If you still owe money on the trade, the dealer will coordinate your payoff for you.  If you owe more than your car is worth (being “upside down” or “humpty”), the negative equity can often be applied to the new loan.  This practice is not advised, since you are now even further upside down in your new car, but unless you have the cash on hand to pay off the difference, it could be the only way out of your old vehicle.  Also, by trading it in, there is no overlap where you don’t have a car (yours sold and you haven’t found a replacement yet) or two cars (you bought a new one, but still have the old one).

The price of this convenience is a lower offer from the buying dealer.  They will make a profit on your car.  Don’t hold it against them; they are investing the money and doing the work you don’t want to, and accepting the risk of the sale.  A reasonable profit is the return on their investment.

There may also be a sales tax advantage to trading a vehicle in.  For example, in Washington State, the taxable amount of the new vehicle sale is reduced by the value of the trade-in.  Check with your state’s department of taxation to see if there are any tax stipulations with a trade-in.

Selling it Yourself

With the advent of Craigslist and other internet listing sites, it has never been easier to list your car for sale, often for free.  Selling your car on your own requires work.  The reward for that work is often a higher price than you would get for your car selling it to a dealer.

When you sell a car, you have to be able to provide a title free of encumbrances and liens.  You have to either hold the title in your name, or be able to pay off the loan.  If you owe more than your car is worth, you will have to make arrangements with your lender to take care of the balance BEFORE you sell your car.  An unsecured personal loan is one way to cover this contingency.

Have the car detailed.  Really, you can’t get it as clean on your own, and the first impression has to be good.  Take pictures in the middle of the day when there is ample light.  Use a camera, or at least a high-quality camera phone.  Grainy, blurry, or poorly exposed pictures won’t sell your car.  Write a complete ad, including all of the equipment on the car, the mileage, and transmission (you would be amazed how many times this is over-looked).  Be sure to include pictures of damaged areas- no one will buy a car they drove hours to see only to find undisclosed damage.  Pay for a Carfax or similar report, and post it.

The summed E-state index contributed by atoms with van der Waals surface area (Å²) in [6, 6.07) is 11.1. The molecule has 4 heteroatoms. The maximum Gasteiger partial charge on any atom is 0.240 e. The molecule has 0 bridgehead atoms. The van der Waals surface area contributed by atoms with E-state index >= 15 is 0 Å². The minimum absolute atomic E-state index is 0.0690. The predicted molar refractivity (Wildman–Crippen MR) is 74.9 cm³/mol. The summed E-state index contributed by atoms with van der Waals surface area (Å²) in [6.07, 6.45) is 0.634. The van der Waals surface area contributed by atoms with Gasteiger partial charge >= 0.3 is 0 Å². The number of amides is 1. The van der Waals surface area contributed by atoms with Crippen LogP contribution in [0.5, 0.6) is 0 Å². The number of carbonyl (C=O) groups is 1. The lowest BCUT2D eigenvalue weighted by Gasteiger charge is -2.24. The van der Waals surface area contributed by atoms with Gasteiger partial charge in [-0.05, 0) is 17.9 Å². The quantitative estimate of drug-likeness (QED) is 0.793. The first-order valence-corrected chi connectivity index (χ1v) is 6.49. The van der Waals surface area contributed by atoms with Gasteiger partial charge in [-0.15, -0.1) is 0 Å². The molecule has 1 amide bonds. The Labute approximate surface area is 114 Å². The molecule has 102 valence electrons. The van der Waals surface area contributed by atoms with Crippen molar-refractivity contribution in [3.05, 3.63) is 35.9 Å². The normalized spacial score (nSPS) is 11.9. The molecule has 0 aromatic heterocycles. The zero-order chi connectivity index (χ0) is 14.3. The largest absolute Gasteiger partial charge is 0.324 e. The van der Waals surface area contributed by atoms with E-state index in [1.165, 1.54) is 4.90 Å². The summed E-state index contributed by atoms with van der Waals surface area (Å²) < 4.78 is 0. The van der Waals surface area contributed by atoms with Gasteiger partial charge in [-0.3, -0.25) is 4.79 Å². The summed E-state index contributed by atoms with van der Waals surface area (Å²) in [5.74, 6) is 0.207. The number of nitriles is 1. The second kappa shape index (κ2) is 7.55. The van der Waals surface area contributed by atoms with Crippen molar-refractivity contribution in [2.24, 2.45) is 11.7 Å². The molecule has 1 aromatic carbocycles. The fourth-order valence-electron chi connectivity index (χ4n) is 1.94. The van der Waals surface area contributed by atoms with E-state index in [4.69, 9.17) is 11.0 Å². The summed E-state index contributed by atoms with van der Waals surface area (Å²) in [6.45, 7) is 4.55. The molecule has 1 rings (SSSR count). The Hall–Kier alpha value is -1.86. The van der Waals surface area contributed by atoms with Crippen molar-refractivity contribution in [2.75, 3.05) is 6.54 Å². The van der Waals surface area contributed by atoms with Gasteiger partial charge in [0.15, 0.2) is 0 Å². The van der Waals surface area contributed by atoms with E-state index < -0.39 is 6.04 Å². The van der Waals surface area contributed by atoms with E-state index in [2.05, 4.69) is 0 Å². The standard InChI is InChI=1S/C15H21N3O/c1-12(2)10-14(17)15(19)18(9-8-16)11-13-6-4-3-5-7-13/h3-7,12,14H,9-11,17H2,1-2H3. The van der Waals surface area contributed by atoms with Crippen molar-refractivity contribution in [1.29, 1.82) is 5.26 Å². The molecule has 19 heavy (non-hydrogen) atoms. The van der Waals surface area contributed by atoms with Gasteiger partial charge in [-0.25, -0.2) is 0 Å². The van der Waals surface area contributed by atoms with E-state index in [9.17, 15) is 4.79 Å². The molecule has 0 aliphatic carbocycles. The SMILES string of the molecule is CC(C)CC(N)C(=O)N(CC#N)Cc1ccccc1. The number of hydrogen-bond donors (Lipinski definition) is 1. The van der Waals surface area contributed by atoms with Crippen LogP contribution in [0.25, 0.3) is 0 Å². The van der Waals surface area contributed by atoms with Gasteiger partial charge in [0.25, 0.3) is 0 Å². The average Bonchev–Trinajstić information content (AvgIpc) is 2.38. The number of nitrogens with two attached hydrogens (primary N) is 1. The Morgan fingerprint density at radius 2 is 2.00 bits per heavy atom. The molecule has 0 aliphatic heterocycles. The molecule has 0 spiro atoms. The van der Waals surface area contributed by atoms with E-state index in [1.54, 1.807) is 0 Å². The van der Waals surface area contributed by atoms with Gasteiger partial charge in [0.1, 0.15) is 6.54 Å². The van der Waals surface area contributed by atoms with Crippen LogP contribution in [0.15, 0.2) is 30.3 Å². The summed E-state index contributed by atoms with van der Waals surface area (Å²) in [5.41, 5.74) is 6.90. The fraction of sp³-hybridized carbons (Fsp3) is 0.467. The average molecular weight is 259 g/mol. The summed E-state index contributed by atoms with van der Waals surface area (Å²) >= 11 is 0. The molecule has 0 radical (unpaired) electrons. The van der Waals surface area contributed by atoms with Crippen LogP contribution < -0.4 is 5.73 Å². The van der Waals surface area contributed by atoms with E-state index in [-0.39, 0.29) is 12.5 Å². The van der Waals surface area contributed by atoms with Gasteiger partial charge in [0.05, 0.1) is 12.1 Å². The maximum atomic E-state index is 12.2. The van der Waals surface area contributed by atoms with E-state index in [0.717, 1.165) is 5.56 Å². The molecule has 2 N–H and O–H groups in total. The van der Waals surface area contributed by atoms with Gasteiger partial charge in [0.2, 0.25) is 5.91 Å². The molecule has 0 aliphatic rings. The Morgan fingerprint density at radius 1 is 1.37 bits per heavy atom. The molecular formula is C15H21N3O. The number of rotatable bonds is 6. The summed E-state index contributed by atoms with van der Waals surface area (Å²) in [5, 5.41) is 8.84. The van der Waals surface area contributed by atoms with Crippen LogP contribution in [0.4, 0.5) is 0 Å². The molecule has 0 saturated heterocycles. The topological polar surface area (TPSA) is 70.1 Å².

Survey other ads for similar cars and price yours among the five cheapest.  Most people will print off three to five ads for cars they want to see, and go look at them in order of desirability.  You don’t want to be car number six – no one ever comes to look at car number six.

A caution about test drives: no one test drives without you along.  Cars are easy to steal when you hand over the keys and give the thief a 20-minute head start.  If the prospective buyer gives you the creeps and you don’t feel comfortable going along, then reschedule when you can have someone go with you.  You don’t want to risk injury to protect your car, but anyone that causes you that much concern shouldn’t be trusted with your car, either.

Whenever possible, meet the prospective buyer in the daylight, preferably at your credit union/bank (or the bank that is doing the prospective buyer’s financing) where funds can be verified.  Never arrange to meet at your home, regardless of how inconvenient it may be for you.  Finally, make sure to have the new owner sign a bill of sale that releases you of all interest in the vehicle.  Time and date the form, and each of you keep a copy.  Make sure you notify the DMV of the sale.

It’s all too much!

We get it.  If buying and selling cars was easy, everyone would do it.  It is not.  It is hard work, and requires specialized knowledge and experience to protect yourself against fraud.  Luckily for you, Auto Mentors is here to help.  Get a real appraisal so you know what your car is worth, and a market evaluation so you can get an idea of what it might sell for on the open market.  Our consignment program may be the perfect solution for you.  The best decision is an informed decision, so get informed.  Talk to your Auto Mentors consultant today.  It’s about convenience. It’s about savings.  It’s about time.

Selling Your Car – Privately or to a Dealer?

http://automentors.com/selling-your-car-privately-or-to-a-dealer